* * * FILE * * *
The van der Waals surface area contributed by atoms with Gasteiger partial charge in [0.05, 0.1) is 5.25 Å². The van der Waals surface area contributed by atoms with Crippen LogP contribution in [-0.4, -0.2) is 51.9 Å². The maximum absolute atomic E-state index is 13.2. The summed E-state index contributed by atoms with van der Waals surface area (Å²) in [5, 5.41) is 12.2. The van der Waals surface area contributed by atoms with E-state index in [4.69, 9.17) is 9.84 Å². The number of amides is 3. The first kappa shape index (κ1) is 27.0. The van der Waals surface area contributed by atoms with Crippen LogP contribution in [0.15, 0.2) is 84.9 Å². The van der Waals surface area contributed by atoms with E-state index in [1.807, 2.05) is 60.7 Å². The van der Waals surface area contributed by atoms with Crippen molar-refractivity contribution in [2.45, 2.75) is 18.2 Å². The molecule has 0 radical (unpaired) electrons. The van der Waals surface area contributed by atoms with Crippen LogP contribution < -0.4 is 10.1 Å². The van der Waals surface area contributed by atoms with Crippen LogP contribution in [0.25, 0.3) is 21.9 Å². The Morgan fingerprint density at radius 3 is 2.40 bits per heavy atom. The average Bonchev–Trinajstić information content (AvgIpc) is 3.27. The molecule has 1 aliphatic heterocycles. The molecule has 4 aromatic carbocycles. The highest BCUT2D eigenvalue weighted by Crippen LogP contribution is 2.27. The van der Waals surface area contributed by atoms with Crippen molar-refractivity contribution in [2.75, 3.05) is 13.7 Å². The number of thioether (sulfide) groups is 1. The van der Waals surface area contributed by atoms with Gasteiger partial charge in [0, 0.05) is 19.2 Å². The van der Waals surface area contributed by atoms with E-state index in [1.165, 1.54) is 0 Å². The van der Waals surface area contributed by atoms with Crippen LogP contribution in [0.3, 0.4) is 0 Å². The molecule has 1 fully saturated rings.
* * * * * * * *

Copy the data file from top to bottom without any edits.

The van der Waals surface area contributed by atoms with Gasteiger partial charge in [0.05, 0.1) is 5.25 Å². The van der Waals surface area contributed by atoms with Crippen LogP contribution in [-0.4, -0.2) is 51.9 Å². The maximum absolute atomic E-state index is 13.2. The summed E-state index contributed by atoms with van der Waals surface area (Å²) in [5, 5.41) is 12.2. The van der Waals surface area contributed by atoms with E-state index in [4.69, 9.17) is 9.84 Å². The number of amides is 3. The first kappa shape index (κ1) is 27.0. The van der Waals surface area contributed by atoms with Crippen LogP contribution in [0.15, 0.2) is 84.9 Å². The van der Waals surface area contributed by atoms with E-state index in [1.807, 2.05) is 60.7 Å². The van der Waals surface area contributed by atoms with Crippen molar-refractivity contribution in [2.45, 2.75) is 18.2 Å². The molecule has 0 radical (unpaired) electrons. The van der Waals surface area contributed by atoms with Crippen LogP contribution < -0.4 is 10.1 Å². The van der Waals surface area contributed by atoms with Crippen LogP contribution in [0.25, 0.3) is 21.9 Å². The Morgan fingerprint density at radius 3 is 2.40 bits per heavy atom. The average Bonchev–Trinajstić information content (AvgIpc) is 3.27. The molecule has 1 aliphatic heterocycles. The molecule has 4 aromatic carbocycles. The highest BCUT2D eigenvalue weighted by Crippen LogP contribution is 2.27. The van der Waals surface area contributed by atoms with Crippen molar-refractivity contribution in [2.75, 3.05) is 13.7 Å². The number of thioether (sulfide) groups is 1. The van der Waals surface area contributed by atoms with Gasteiger partial charge in [0, 0.05) is 19.2 Å². The van der Waals surface area contributed by atoms with E-state index in [1.165, 1.54) is 0 Å². The van der Waals surface area contributed by atoms with Crippen LogP contribution in [0.3, 0.4) is 0 Å². The molecule has 1 fully saturated rings.